General environmental heterogeneity as the explanation of sexuality? Comparative study shows that ancient asexual taxa are associated with both biotically and abiotically homogeneous environments

Journal Article
Toman, J. & Flegr, J.
Ecology and Evolution, 1-19, 10.1002/ece3.3716.

Ecological theories of sexual reproduction assume that sexuality is advantageous in
certain conditions, for example, in biotically or abiotically more heterogeneous environments.
Such theories thus could be tested by comparative studies. However, the
published results of these studies are rather unconvincing. Here, we present the results
of a new comparative study based exclusively on the ancient asexual clades. The
association with biotically or abiotically homogeneous environments in these asexual
clades was compared with the same association in their sister, or closely related, sexual
clades. Using the conservative definition of ancient asexuals (i.e., age >1 million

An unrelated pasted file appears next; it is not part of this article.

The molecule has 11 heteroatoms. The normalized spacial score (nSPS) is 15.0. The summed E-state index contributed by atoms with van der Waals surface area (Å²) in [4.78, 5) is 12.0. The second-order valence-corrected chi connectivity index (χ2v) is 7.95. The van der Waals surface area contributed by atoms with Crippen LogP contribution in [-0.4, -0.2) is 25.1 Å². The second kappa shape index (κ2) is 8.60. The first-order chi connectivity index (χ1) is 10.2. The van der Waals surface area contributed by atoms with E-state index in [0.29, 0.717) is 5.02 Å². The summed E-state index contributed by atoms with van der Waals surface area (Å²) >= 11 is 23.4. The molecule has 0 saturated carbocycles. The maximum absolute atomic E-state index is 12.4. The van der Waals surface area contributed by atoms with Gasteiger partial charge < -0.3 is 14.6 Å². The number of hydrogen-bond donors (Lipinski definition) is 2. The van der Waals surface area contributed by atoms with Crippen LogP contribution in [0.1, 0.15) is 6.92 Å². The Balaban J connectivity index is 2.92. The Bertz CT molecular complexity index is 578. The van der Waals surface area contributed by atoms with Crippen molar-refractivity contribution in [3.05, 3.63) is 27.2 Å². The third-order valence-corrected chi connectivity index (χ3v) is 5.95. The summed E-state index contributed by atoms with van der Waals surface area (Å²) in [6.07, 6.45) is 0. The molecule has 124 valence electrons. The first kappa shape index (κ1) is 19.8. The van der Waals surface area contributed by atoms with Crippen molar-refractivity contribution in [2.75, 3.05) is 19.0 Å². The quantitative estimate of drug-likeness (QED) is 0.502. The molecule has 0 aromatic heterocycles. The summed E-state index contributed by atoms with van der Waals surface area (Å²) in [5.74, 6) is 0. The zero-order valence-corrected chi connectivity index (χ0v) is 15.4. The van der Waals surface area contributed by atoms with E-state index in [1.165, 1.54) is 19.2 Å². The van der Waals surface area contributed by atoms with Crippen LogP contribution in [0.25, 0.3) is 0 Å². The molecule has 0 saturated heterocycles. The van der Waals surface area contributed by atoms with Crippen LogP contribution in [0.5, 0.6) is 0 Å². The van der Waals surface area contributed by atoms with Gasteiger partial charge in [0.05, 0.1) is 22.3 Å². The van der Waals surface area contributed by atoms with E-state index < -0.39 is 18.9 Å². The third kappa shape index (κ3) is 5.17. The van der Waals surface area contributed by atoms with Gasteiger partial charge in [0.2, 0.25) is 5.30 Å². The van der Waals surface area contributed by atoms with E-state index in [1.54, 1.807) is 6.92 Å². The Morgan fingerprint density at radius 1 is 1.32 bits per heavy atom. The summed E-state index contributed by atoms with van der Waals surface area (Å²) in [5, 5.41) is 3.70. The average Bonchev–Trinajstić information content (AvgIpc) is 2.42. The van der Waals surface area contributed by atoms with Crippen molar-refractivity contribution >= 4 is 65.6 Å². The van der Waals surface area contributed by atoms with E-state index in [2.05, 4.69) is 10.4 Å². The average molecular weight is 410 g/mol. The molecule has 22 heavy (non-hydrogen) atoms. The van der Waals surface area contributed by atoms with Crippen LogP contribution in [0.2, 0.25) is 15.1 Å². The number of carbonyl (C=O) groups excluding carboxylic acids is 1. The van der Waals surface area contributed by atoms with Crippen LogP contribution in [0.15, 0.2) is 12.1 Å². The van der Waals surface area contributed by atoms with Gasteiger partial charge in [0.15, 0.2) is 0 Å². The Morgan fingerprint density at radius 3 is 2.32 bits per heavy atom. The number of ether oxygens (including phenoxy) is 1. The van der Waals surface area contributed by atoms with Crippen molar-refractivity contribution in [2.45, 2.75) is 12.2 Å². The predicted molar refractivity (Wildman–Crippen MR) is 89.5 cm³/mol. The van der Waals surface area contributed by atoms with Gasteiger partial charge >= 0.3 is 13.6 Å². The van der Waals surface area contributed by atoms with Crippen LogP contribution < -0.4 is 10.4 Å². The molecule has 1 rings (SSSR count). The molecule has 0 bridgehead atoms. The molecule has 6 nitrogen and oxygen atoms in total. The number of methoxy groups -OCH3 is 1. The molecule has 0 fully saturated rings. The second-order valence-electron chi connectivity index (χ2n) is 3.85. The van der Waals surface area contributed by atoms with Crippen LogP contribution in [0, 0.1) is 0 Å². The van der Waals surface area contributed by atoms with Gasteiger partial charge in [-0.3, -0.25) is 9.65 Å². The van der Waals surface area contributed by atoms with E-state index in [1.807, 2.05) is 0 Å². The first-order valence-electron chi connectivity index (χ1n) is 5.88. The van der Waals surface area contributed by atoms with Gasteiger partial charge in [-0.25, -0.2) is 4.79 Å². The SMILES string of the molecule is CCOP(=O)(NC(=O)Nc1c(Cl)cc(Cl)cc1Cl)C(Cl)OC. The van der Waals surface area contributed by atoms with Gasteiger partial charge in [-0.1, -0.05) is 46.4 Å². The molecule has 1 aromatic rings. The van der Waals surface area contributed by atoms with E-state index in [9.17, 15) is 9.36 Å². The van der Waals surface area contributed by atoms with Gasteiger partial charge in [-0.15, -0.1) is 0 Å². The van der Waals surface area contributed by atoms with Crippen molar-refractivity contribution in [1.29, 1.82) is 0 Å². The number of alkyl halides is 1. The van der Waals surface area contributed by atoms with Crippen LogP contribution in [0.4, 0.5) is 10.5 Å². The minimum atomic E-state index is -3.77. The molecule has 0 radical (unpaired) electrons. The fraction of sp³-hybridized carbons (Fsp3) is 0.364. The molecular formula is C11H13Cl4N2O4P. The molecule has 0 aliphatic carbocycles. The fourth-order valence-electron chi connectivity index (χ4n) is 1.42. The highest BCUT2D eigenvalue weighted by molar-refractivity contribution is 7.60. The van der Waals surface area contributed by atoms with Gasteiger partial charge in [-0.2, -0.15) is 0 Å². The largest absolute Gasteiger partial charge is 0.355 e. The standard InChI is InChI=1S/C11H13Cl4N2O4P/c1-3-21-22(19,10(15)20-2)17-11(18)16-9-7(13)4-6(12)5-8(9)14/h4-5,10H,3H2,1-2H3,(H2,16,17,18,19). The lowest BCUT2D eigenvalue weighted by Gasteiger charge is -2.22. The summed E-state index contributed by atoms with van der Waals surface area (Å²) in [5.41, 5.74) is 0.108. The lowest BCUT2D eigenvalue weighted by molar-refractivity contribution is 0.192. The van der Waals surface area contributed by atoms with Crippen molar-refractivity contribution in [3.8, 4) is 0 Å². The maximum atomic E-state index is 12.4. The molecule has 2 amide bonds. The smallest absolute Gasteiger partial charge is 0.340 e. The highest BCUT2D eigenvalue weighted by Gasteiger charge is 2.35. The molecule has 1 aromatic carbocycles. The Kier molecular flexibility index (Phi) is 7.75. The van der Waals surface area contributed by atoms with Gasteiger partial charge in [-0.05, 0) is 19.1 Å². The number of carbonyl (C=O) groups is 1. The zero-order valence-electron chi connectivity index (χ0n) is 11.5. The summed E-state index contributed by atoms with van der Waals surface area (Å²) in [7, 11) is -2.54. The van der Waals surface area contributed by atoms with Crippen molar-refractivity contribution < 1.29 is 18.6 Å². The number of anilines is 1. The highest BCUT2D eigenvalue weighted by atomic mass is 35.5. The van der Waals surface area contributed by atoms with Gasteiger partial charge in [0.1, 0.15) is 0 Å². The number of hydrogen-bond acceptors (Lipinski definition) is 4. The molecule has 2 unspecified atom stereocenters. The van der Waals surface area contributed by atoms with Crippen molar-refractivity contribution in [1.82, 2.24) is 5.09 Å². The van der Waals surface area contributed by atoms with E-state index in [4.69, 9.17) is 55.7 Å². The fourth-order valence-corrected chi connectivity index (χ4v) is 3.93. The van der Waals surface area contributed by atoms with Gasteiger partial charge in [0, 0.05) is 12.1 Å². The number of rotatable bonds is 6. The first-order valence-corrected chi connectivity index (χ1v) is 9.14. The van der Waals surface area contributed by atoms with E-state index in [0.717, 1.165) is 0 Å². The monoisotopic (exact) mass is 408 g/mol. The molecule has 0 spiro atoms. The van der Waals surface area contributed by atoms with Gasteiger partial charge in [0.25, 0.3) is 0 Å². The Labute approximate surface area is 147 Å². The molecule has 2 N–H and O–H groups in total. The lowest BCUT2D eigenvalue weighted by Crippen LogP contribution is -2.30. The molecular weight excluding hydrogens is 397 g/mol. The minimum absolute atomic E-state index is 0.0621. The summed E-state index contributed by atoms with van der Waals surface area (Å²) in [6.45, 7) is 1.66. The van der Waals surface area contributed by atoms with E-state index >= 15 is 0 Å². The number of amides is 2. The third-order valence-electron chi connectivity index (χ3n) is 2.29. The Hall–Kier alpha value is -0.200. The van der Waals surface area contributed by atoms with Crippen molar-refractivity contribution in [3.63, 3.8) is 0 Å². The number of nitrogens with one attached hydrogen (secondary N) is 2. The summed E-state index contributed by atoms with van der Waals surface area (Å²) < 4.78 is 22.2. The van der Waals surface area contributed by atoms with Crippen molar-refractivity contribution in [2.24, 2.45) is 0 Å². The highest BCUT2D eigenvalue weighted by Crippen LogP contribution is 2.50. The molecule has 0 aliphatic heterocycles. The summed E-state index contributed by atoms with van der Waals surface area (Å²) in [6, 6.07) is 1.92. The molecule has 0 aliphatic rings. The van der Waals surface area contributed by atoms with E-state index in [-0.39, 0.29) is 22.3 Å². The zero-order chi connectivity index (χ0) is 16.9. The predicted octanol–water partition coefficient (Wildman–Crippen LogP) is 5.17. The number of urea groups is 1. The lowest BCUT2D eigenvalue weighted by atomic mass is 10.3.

years), we found eight pairs of taxa of sexual and asexual species, six differing in the
heterogeneity of their inhabited environment on the basis of available data. The difference
between the environmental type associated with the sexual and asexual species
was then compared in an exact binomial test. The results showed that the majority of
ancient asexual clades tend to be associated with biotically, abiotically, or both biotically
and abiotically more homogeneous environments than their sexual controls. In
the exploratory part of the study, we found that the ancient asexuals often have durable
resting stages, enabling life in subjectively homogeneous environments, live in the
absence of intense biotic interactions, and are very often sedentary, inhabiting benthos,
and soil. The consequences of these findings for the ecological theories of sexual
reproduction are discussed.

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